The bleak future in the business sector of Sri Lanka is due to the development policy mistakes and social exclusion of the new generation (Abeyratne, 2004, p. 1300). Some of these poor development policy mistakes include the lack of consideration in long term investments, and growth in tourism. Because of the lack of worthwhile investments in the technological sector, Sri Lanka has nothing to put forth in the industrialized market which poses a problem when Sri Lanka looks toward a modernization development scheme. In order for countries to follow Rostow’s ladder of development, they must begin to expand their technological sector (Rostow, 1964, p. 9). As for the exclusion of the younger generation in the business world, a ‘brain drain’ phenomenon has been a crucial problem because the war has caused educated citizens to leave Sri Lanka, resulting in the country having a weak base of skilled workers. Moreover, the war has killed more than 70,000 people, many of which were young adults, thereby slashing the working force and leaving a large displaced population of children and seniors (Asia Economic Institute, 2011). However, there is still hope for the country because the Sri Lankan rupee, its national currency, which has been gradually decreasing over the years due to changing commodity prices, has experienced a boost due to hopes of a post-war strengthened economy (Asia Economic Institute, 2011). However, the tourism industry, which once brought great profit to the country because it provided an important source of foreign exchange, has been largely affected by the conflict. This sector has suffered an 11.7% drop in tourists in 2007, compared with the previous year. The violence also caused a “31.4% year-on-year plunge in visitors for August 2008” and the country expected tourism to fall a further 10% in 2009 (Asia Economic Institute, 2011). Because of the means the country deployed for the civil war, they lost the advantage in the global economy and are now left in a vulnerable situation.
International Debt and Stalled Development Projects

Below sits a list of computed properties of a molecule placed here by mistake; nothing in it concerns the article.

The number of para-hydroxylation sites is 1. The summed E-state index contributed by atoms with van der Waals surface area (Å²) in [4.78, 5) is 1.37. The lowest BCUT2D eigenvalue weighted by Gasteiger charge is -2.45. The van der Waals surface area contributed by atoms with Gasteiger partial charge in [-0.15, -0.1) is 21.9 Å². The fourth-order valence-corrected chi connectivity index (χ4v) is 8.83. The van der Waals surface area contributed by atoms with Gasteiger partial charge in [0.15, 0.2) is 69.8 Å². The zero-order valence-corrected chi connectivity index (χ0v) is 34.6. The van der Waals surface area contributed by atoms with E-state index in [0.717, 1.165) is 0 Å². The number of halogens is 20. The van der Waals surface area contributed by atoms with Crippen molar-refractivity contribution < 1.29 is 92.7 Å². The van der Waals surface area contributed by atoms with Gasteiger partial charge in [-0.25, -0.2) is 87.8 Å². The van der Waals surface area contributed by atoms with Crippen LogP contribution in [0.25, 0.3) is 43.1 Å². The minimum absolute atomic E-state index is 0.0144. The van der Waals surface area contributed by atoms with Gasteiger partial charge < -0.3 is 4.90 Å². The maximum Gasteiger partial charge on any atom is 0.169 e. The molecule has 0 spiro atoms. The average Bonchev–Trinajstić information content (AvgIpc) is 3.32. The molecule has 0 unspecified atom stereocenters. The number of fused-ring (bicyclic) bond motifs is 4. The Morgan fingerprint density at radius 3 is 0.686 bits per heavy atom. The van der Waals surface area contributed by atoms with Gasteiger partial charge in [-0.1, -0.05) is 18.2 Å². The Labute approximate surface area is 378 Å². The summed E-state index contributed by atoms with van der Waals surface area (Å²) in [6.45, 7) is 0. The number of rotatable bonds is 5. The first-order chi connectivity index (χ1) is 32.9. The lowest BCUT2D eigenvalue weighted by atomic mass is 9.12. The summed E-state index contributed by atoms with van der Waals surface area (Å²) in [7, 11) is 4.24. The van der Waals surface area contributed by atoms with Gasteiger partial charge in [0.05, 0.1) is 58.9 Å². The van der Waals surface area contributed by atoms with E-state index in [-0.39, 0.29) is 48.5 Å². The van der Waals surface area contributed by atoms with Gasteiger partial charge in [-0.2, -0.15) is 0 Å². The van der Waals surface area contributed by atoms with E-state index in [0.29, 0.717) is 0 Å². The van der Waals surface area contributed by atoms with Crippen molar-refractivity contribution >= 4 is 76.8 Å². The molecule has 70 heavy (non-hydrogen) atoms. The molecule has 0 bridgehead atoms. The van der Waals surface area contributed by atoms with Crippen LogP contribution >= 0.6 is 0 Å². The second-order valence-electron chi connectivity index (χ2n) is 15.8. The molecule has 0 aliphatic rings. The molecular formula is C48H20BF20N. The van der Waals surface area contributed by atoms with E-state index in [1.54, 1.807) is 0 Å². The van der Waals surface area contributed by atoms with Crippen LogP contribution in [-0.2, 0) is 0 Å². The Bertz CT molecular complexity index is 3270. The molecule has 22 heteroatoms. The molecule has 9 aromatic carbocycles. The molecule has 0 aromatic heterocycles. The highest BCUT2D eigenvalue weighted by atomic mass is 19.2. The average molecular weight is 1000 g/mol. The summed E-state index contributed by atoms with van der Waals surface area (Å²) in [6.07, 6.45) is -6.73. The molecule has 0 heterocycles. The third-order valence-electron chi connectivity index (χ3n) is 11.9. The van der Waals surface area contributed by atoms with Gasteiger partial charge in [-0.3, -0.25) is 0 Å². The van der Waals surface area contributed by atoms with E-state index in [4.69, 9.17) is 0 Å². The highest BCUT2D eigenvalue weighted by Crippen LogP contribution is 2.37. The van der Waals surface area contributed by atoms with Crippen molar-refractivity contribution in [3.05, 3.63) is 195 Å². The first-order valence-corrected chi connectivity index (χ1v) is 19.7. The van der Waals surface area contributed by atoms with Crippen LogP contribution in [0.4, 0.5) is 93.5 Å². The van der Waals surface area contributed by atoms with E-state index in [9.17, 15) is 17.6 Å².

Economic growth in Sri Lanka is stifled because long term investment opportunities were not given money since government funding was fuelling the costly war effort. Sri Lanka has been “heavily dependent on foreign savings to finance investment projects, and the availability of foreign savings have been a major constraint on Sri Lanka’s total level of investment” (Grobar & Gnanaselvam, 1993, p. 401). Whereas in 1982 government spending has increased in health, education and welfare, the spending on economic services that had the potential to make profit in future years have significantly decreased since 1986 (Grobar & Gnanaselvam, 1993, p. 399). Sri Lanka is also sinking deeper into international debt and the large cuts in economic services ensure that projects such as the Mahaweli Dam will not be finished or maintained, resulting in a major opportunity cost to the country (Grobar & Gnanaselvam, 1993, p.400). This Mahaweli Dam project is one of many examples of the investments Sri Lanka had to forsake to fund the war. According to the International Monetary Fund, “Sri Lanka’s widening current-account deficit, a dependence on foreign borrowings and an overvalued currency pose a ‘serious risk’ to the nation’s economic stability” (Yong, 2008). The island also adopted a course of structural adjustment because the government found it necessary to develop close ties with Western countries and nongovernmental organizations (DeVotta, 1998, p. 458). Because of these policies, it will be doubly difficult for the Sri Lankan government to intervene in business matters because it follows a neoliberalism philosophy (The Social Consequences, 2005). As a result, the country will be taken advantage of by external sources because Sri Lanka will be unable to develop a technological sector due to their increasing debt and structural adjustment policies, and must constantly be relying on their raw materials for export (DeVotta, 1998, p. 461). Sri Lanka also lacks efficient capital markets to effectively progress in the business sector. The government has rationed investment resources; therefore due to low domestic savings, Sri Lanka has ‘paid’ for its civil war by cutbacks in nonmilitary government spending and large reductions in investment. However, because of this, the long term economic implications of the war are very significant since there is no money being generated from any sources within the country and from external sources. Foreign investors were hesitant to dole money in a country with an unstable political makeup (Grobar & Gnanaselvam, 1993, p. 404). Since Sri Lanka has no efficient capital flowing in from other countries, in order to progress, it must now rely on its own economic strength to alleviate its international debt.